As someone who would fit into this “emerging adulthood” phase and someone who should theoretically be in the dead heat of a “quarter-life crisis,” I should have maximal exposure to these ideas. I should be thinking about what I’m doing with my life, when I’m going to settle down in a career, who I’m going to marry, and how I’m going to transition into a responsible “adult.” Notice how I put the word “adult” in quotes because who is to say when and how you are officially an adult? Is it when you turn 18? Is it when you buy your first house? Is it when you get married? There are legal definitions and social definitions and the answer will vary depending on which one you adopt.
Well, I would say that being in my mid-twenties and being human, there are definitely moments where I experience or am talking to one of my friends about their experience trying to answer these difficult 20something questions. I may not ask the same 20something-like questions, but they still get asked. In fact, part of the illusion that I will speak about in Part 2 of this post is this idea that some 20somethings have it all together while others don’t (stay tuned for that topic!).
The first theme I’ve come across among those in their 20s is this idea of expectations. We have so much expectation of what should happen and the way it should happen. We have dreams for how things should look. We expect to get a certain job. We expect some relationship to last. We expect to get into grad school. Unfortunately, life throws curveballs. We have to wait a couple years before we go to grad school. We have to go back on the market. We have to keep applying for jobs. It’s not to say that you won’t ever get your dream job or that you won’t ever get into school or get married, but it may not be the moment you think it’s going to happen.
Then there are social expectations. We want life to always be good and fun and be able to party all night while still being able to work hard during the day. We want it all. The truth is that it’s all an illusion. We’ve made that up. Who said that we should or can do those things or that it will look that way? It may happen that way some of the times, but who said it will always be that way. Things work out differently for different people. Who said that we can have it all? As one of my favorite quotes says “We can have it all, just not all at the same time.”
Sometimes it takes a while for a dream of ours to come true, but what keeps it from happening is our choice to stop it because we don’t see immediate results. This is especially difficult in our “instant gratification” society. As humans, we have to be willing to bear the uncertainty and stick to our goals. Stick with the vision of the things you want to do, the goals you want to accomplish, the person you want to be. Results won’t always be immediate, but you have to pull yourself forward. I’ve realized in my own progression from thinking of applying to actually being accepted to grad school, I had my own setbacks. I applied once and didn’t get in anywhere. It was hard. It sucked. I was disappointed, but I also did the work and took 2 years off from undergrad to grad school to get a job, figure out what to do differently, and how to set myself up better for next time. It takes persistence. It takes stamina. In this age where things are immediate, you have to be willing to be patient and sit with your goals. If you want to do something differently; if you are trying to change something in your life or perhaps in a more formal therapy, then you’ll have to be patient and focus on the goal at hand. You have to think about what is the next best step for myself? Not what am I going to do 6 steps from now, but what can I do right here, right now, today that is consistent with my goals and moves me one step forward towards the bigger goal. Be goal-oriented but present focused.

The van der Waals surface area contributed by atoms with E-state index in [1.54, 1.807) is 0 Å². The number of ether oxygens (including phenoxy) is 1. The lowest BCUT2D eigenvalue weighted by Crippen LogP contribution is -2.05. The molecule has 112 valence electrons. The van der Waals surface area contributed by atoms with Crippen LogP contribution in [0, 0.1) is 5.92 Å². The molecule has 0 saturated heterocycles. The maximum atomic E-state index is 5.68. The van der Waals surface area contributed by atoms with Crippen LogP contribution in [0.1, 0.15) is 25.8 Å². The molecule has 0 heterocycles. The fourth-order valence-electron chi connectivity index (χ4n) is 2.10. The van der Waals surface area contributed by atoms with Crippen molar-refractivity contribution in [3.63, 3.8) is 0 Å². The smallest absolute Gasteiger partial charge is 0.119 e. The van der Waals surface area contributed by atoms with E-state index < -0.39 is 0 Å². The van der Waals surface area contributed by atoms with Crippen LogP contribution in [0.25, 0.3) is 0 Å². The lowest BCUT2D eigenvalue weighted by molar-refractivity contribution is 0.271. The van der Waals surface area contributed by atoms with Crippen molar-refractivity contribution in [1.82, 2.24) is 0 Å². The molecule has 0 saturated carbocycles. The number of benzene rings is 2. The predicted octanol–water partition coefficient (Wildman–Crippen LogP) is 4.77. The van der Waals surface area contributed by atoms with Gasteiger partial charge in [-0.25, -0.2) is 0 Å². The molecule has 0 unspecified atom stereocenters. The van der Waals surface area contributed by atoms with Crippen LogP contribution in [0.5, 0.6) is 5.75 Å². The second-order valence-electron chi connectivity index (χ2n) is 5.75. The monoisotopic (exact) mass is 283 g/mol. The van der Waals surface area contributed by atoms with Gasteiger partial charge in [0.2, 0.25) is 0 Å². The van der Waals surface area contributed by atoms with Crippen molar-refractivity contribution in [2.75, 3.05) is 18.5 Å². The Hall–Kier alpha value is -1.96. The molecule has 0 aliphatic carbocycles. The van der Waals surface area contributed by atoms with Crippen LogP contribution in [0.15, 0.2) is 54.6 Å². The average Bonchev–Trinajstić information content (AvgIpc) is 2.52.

It’s easy to get bogged down in the “bigness” of some goal you have for yourself. Whether you’re coming into therapy trying to deal with anxiety or trying to recover from some addiction or trying to heal from some loss, all of those carry some burden of uncertainty – not knowing how and when you will recover. It seems like such a large task when you have been doing what you’ve been doing for so long. However, what I’m asking you to do is to release the “bigness” of it and stick to today. What is there today that you can do OR not do that will move you one step and one day closer to what you’re ultimately trying to do? If you’re worried about not being able to have a drink for the rest of your life, can you just not have a drink for today? If you’re worried about having a panic attack next time you go to the supermarket, can you just focus on what you’re doing right now? Doing your best in what you’re doing right now will lead you to what you need to do next, so stick with now and see what later brings.
What is one small step you can take in your life that will get you one step closer to where you want to be? Did any of these ideas resonate with you? Share your experience and stay tuned for Part 2 of this post where I continue this conversation on how we compare ourselves to others!
UPDATE: Read Part 2 of this conversation here!
Note: Much of this post was inspired by recent conversations with some friends and a recent post about Dr. Meg Jay’s book, The Defining Decade: Why Your Twenties Matter – And How to Make the Most of Them Now. Check it out if you’re interested. To purchase a copy of Dr. Meg Jay’s book, click here.
- The Defining Decade: Why Your 20s Matter
- The Happiness Advantage: How Internal Determines External!
- Affirm how far you’ve come!
- Don’t judge someone else’s experience based off of your own!
Rubin Khoddam, PhD Clinical Psychology student at University of Southern California, founder of Psych Connection.
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